Randolph “Dolph” Barnhouse (`83) may have been chastised for using the questionable word, “choate”, by U.S. Supreme Court Justice Antonin Scalia within the first few minutes of his first appearance before the high court, but he knew what he was talking about when he replied that he might be wrong on the word usage, but he was right on the law; the court ruled 5-3 in his favor in the case, Hemi Group v. City of New York.
Barnhouse, a partner with Luebben, Johnson & Barnhouse in Albuquerque, was arguing that a city government may not bring a RICO suit to recover taxes owed by New York City residents on cigarettes they purchased from low-tax jurisdictions and had shipped to them in New York City. His client, Kai Gachupin, owned the Hemi Group, a business that sold cigarettes via the Internet from the Jemez Pueblo, where he lives.
The cigarettes were bought by customers across the country, including some in New York City, which imposes a use tax on people who possess cigarettes in the city that they have purchased in other jurisdictions. Seeking to collect these possessory taxes, New York City sued nearly 80 out-of-state vendors, including the Hemi Group, alleging RICO Act violations based on failure to report the Internet sales to state taxing authorities.
Barnhouse, who was assisted by Kelli Keegan (`06), an associate at the firm, maintained that the customers were responsible for paying taxes in the state where they live and that Hemi, through its business, had not caused injury to New York City’s “business or property”, as required to state a claim under RICO.
At the trial level, Hemi won its case, which New York City appealed to the Second Circuit, where the various cases were combined. Barnhouse argued the case in New York City before the Second Circuit, with then-Judge Sonia Sotomayor on the panel. As a result, she did not participate in the Supreme Court proceedings. The appellate court ruled in his favor on about half of his case, but against him on one RICO claim. The other defendants settled their cases, but Barnhouse petitioned for a writ of certiorari on the RICO claim, which was granted.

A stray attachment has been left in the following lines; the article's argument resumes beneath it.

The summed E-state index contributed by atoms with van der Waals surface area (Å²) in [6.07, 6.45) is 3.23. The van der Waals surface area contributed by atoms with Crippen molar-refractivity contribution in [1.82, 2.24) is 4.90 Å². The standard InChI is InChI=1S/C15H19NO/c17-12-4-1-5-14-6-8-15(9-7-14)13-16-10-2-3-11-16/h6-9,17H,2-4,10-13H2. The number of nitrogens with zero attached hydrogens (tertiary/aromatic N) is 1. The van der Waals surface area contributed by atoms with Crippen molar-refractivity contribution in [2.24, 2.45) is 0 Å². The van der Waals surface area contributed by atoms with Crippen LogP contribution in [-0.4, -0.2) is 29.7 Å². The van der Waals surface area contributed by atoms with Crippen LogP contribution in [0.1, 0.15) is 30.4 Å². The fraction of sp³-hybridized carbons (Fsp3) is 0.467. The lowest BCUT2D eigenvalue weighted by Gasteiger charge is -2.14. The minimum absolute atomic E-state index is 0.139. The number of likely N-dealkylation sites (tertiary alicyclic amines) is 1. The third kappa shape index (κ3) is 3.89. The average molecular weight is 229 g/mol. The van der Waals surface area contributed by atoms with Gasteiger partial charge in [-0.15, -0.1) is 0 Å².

Writing for the high court, Chief Justice John Roberts found that the city couldn’t show that its loss of tax revenue was proximately caused by Hemi, a requirement for stating a valid RICO claim, thus reversing the Court of Appeals’ opinion.
Significant about the case, Barnhouse says, is that RICO was not designed to be a tax collection mechanism for taxing authorities across the country. If the case had been decided against his client and New York City permitted to use RICO to collect this sort of tax from a company that never owed it, it would have expanded RICO to allow governments to use this as an additional revenue source.
Before he could file the petition for a writ of certiorari, Barnhouse scrambled to become licensed to practice before the high court. Keegan also had to seek the Supreme Court’s permission to sit at the table with him. The Supreme Court requires all lawyers appearing before it to be licensed for at least three years in state court, and Keegan was six months shy of that requirement.
“This experience has obviously been the highlight of my legal career,” says Keegan. “Never did I think that less than three years out of law school I would be sitting before eight justices of the U.S. Supreme Court. Finding out less than three months later that the court ruled in our clients' favor brought the entire experience to another level – a perfect outcome for our client became a reality.”
For Barnhouse, who has followed a meandering path since completing a dual-degree program at UNM, earning a J.D. in 1983, followed by an M.B.A. in 1984, the entire experience was both exciting and surreal. And it clarified for his teenage children, who were in the courtroom, what he does for a living. Barnhouse compared the experience with a Disneyland ride; for weeks before his appearance, he argued to a gallery of photos of each justice tacked to a wall in the order they sit on the bench (so he wouldn’t call anyone by the wrong name). “Then suddenly I’m in front of them,” he says. “It felt like the haunted house ride at Disneyland, where the pictures on the wall start talking to you.”
Between 1984 and his appearance at the Supreme Court last fall, Barnhouse has practiced business law in Phoenix, Indian law in Gallup, served as executive director at DNA-People’s Legal Services in Window Rock, Ariz., and as executive director of 1000 Friends of New Mexico, a smart-growth advocacy group. Tax law was not on his radar.
“If you had told me in law school that I’d go to the Supreme Court on a tax case, a RICO case, I’d have said you were crazy,” he says. “But sometimes, if you don’t know everything about a topic, you might see something others don’t see. With fresh eyes, you ask that always critical question, `Why?’”